A small group of farms in California use more water than entire cities, and it’s mostly going to a single crop, according to a new report

A small group of farms in California use more water than entire cities, and it’s mostly going to a single crop, according to a new report
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A small group of farms in California use more water than entire cities, and it’s mostly going to a single crop, according to a new report
The Colorado River flows into Lake Mead.

  • An investigation from ProPublica and The Desert Sun focused on farmers’ water use in California.
  • They found that 20 farming families used a majority share of one region’s water.
  • Those families used the water mainly to grow hay to feed livestock, the investigation found.

The Southwest United States is slowly losing access to its foremost source of water — the Colorado River, which provides over 40 million people across seven states access to water for drinking, irrigation, hydropower, and more.

Warmer temperatures due to human-driven climate change reduced the river’s flow by more than 10% from 2000 to 2021, according to a study from the University of California.

Other estimates predict that if greenhouse gas emissions are not quickly curbed, there won’t be enough snow to melt and contribute to the river, which could lead to the flow dropping more than 20% by 2050.

As the Colorado River dries up, scrutiny about its use has increased. This has left governments, activists, and locals searching for ways to cut water use and save what’s left of this critical resource. 

Stacks of golden hay.
Hay is a water-intensive crop to grow.

According to an investigation from ProPublica and The Desert Sun, one farming region in southern California, the Imperial Valley, uses more water than the rest of the entire state. Most of the water in the valley is used by just 20 farming families, the investigation found.

And most of those farms use that water to grow just one crop — hay.

A small group in Imperial Valley soaks up billions of gallons

Aerial shot of industrial agriculture in the Imperial Valley in Southern California in December.
The winter growing season in Imperial Valley.

Hay is an especially water-thirsty crop because of its deep roots, long growing season, and dense vegetation.

In Utah, its 9,300 hay operations devour most of the state’s water resources, The Salt Lake Tribune reported. 

For their investigation, reporters at ProPublica and The Desert Sun estimated the water consumption of farming families in the Imperial Valley by combining satellite data with records of who owned and farmed each field.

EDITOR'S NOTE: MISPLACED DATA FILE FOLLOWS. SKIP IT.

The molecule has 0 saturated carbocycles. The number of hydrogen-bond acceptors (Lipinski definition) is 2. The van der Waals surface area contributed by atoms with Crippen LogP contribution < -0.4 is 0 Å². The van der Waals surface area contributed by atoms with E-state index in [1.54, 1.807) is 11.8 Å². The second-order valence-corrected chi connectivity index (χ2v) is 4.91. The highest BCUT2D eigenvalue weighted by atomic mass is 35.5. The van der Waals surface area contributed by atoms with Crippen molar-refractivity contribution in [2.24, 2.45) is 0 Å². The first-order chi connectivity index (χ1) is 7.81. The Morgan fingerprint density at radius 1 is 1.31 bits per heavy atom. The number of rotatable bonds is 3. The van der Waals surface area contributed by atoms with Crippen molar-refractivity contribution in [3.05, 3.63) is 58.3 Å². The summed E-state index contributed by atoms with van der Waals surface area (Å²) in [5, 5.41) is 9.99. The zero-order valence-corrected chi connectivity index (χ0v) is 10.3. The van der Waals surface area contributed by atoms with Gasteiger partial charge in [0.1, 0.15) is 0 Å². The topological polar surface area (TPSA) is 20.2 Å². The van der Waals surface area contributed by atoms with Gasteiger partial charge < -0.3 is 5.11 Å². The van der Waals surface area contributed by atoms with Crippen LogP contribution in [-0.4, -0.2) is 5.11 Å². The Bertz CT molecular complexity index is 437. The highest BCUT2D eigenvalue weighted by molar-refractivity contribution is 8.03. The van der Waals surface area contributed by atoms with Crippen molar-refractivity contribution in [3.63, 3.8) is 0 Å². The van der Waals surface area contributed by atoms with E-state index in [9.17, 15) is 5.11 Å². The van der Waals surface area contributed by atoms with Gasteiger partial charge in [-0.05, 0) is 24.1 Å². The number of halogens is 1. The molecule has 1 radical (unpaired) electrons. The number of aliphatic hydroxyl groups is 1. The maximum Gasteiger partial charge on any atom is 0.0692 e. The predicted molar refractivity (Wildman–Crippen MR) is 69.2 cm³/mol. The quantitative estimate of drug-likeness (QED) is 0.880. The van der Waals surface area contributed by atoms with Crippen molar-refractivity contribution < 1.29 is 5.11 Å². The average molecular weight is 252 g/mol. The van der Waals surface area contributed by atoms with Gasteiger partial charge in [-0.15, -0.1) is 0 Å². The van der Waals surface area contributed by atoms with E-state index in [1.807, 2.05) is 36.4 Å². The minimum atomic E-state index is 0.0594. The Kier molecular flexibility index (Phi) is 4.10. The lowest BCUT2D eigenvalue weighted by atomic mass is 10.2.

The reporters calculated that the family with the thirstiest farm used over 84 billion gallons in 2022, which is more than the city of Las Vegas, and about 3% of the Colorado River’s entire flow to this region. 

Aside from using exorbitant amounts of water compared to the rest of California, the families export a significant portion of the hay outside the valley, according to the report. Critics told outlets that exporting that hay is basically the same as exporting billions of gallons of valuable water away from drought-ridden regions that need it most.

Where the hay goes

Cattle look at the camera in front of a hay feeder.
Hay is used to feed livestock.

Hay is mainly used to feed livestock, which contributes between 11% to 20% of greenhouse gas emissions, according to The Breakthrough Institute.

Yet, the incentive to keep growing water-thirsty hay to continue supporting greenhouse-gas-emitting livestock will likely continue if changes aren’t made to the cost of water.

The Imperial Valley district gets its water for free from the US Bureau of Reclamation, ProPublica reported. The bureau then sells that water to farmers for cheap.

“Cheap water helps make growing hay in the Imperial Valley profitable,” ProPublica and The Desert Sun wrote.

In an effort to reduce farms’ water use, the Biden administration earlier this year allocated $125 million to help pay Colorado River farmers to stop farming and let their crops go dry.

But farmers previously told Business Insider it wasn’t enough money to stop them from growing.

The federal government has created initiatives to assist farmers who are willing to curb their water use by using new irrigation techniques, like using sprinklers instead of flooding fields. 

Other states have begun dealing with this reckoning too. Troy Waters, a fifth-generation Coloradan farmer, previously told BI that he’s doing his best to conserve water to save the river, but wished he saw similar efforts in California.

“Gosh damn, independent farmers now are having to start thinking politically,” he said. 

Read the original article on Business Insider